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Massage and Back Pain
– Research Findings

There are many reasons why people book in for a mobile massage in Sydney with us. It can be purely to de-stress and wind down. It can be as a reward for working hard. It can be part of a sportsman training regime to include a regular sports massage. However, the majority of people that we see are suffering from physical discomfort and they are looking for remedial therapy to help them reduce the pain and tightness they are experiencing.

Massage for back pain reliefNeck /shoulder pain and headaches are probably the top of the list for the reason why people book in for a remedial massage and many people know that massage is a great way to deal with these problems. The next most popular reason for getting a remedial or deep tissue massage is for lower back pain and there is some good news that recent research has found that massage may very help is dealing with the pain and suffering that lower back pain can cause.

When suffering from lower back pain many people seek out medications from their doctor to treat the pain. Others try exercise regimes from physiotherapist. However, a significant proportion of experiencing and secondly as a form of preventative maintenance once they are relatively pain-free. Researchers set out to ascertain whether massage compared favourably against usual medical intervention for treating lower back pain.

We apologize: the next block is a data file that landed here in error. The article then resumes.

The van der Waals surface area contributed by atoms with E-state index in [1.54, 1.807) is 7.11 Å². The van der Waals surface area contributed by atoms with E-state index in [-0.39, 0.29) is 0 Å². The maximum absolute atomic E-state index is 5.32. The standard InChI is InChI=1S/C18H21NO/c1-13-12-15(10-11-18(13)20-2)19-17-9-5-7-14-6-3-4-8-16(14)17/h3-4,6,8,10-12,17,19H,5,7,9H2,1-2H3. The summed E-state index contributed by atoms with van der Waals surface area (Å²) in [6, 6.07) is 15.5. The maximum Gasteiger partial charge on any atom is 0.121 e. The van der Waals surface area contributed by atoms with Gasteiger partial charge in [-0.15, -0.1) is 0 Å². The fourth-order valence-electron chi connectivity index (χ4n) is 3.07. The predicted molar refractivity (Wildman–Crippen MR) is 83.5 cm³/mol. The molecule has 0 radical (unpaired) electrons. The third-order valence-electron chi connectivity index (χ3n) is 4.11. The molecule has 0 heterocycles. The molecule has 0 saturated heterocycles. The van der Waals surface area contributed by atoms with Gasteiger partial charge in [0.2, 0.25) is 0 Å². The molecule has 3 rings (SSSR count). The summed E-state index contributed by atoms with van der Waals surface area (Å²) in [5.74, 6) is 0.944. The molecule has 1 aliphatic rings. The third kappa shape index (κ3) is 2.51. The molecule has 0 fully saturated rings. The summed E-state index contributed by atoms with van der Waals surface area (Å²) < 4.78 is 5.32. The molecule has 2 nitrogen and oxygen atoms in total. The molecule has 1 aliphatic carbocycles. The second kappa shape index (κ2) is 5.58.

In the study (1), carried out by researchers from the Group Health Research Institute, Seattle, Washington, the study participants were randomly assigned to receive either a relaxation massage, a structural (remedial/deep tissue) massage or usual medical care without massage. Their symptoms had been assessed and also recorded was the impact of the back pain on their daily life.

Those in the massage groups had a one hour session weekly for 10 weeks.

The symptoms of those in the study were recorded after completing the massage program, at six months and finally a year after they initially began the massage.

The results obtained were encouraging for the massage industry. After the 10 week assessment, the researchers found that those who had received massage had lower levels of pain and they were able to perform daily tasks better than those who had only received the usual medical care. These results were similar regardless of which type of massage they received, be it relaxation or structural.

Whilst the benefits did not remain after one year, there was still a significant difference with the results obtained after 6 months and so it may be reasonable to conclude that massage can be an effective treatment for those who are suffering from lower back pain.

(1) Cherkin DC, Sherman KJ, Kahn J, Wellman R, Cook AJ, Johnson E, Erro J, Delaney K, Deyo RA. “A comparison of the effects of 2 types of massage and usual care on chronic low back pain: a randomized, controlled trial.” Ann Intern Med. 2011 Jul 5;155(1):1-9.

By Richard Lane

Sports Massage Does Work!

In recent years there seems to be have a move towards more evidence based practise for a range of practitioners. This is not a bad thing for the massage industry as many of the more spurious claims that are made can be challenged and dismissed. However, one of the problems that massage faces is that there is a dearth of quality research available.